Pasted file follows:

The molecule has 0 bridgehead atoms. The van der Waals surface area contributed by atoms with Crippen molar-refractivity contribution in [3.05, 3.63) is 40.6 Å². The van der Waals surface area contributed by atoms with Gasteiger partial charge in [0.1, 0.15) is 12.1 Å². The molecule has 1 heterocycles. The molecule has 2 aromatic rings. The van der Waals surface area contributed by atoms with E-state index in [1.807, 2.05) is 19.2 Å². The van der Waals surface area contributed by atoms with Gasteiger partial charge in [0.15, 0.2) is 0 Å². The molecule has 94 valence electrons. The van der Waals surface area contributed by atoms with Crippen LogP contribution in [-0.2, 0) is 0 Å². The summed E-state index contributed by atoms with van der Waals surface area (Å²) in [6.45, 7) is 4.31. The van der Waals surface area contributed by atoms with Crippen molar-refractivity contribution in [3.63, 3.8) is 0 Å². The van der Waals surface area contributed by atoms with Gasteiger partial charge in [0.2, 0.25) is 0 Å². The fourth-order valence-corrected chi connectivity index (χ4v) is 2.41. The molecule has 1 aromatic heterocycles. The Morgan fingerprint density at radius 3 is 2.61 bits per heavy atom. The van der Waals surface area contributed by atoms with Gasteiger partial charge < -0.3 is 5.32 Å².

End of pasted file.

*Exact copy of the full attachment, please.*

The molecule has 0 bridgehead atoms. The van der Waals surface area contributed by atoms with Crippen molar-refractivity contribution in [3.05, 3.63) is 40.6 Å². The van der Waals surface area contributed by atoms with Gasteiger partial charge in [0.1, 0.15) is 12.1 Å². The molecule has 1 heterocycles. The molecule has 2 aromatic rings. The van der Waals surface area contributed by atoms with E-state index in [1.807, 2.05) is 19.2 Å². The van der Waals surface area contributed by atoms with Gasteiger partial charge in [0.15, 0.2) is 0 Å². The molecule has 94 valence electrons. The van der Waals surface area contributed by atoms with Crippen LogP contribution in [-0.2, 0) is 0 Å². The summed E-state index contributed by atoms with van der Waals surface area (Å²) in [6.45, 7) is 4.31. The van der Waals surface area contributed by atoms with Crippen molar-refractivity contribution in [3.63, 3.8) is 0 Å². The van der Waals surface area contributed by atoms with Gasteiger partial charge in [0.2, 0.25) is 0 Å². The fourth-order valence-corrected chi connectivity index (χ4v) is 2.41. The molecule has 1 aromatic heterocycles. The Morgan fingerprint density at radius 3 is 2.61 bits per heavy atom. The van der Waals surface area contributed by atoms with Gasteiger partial charge < -0.3 is 5.32 Å².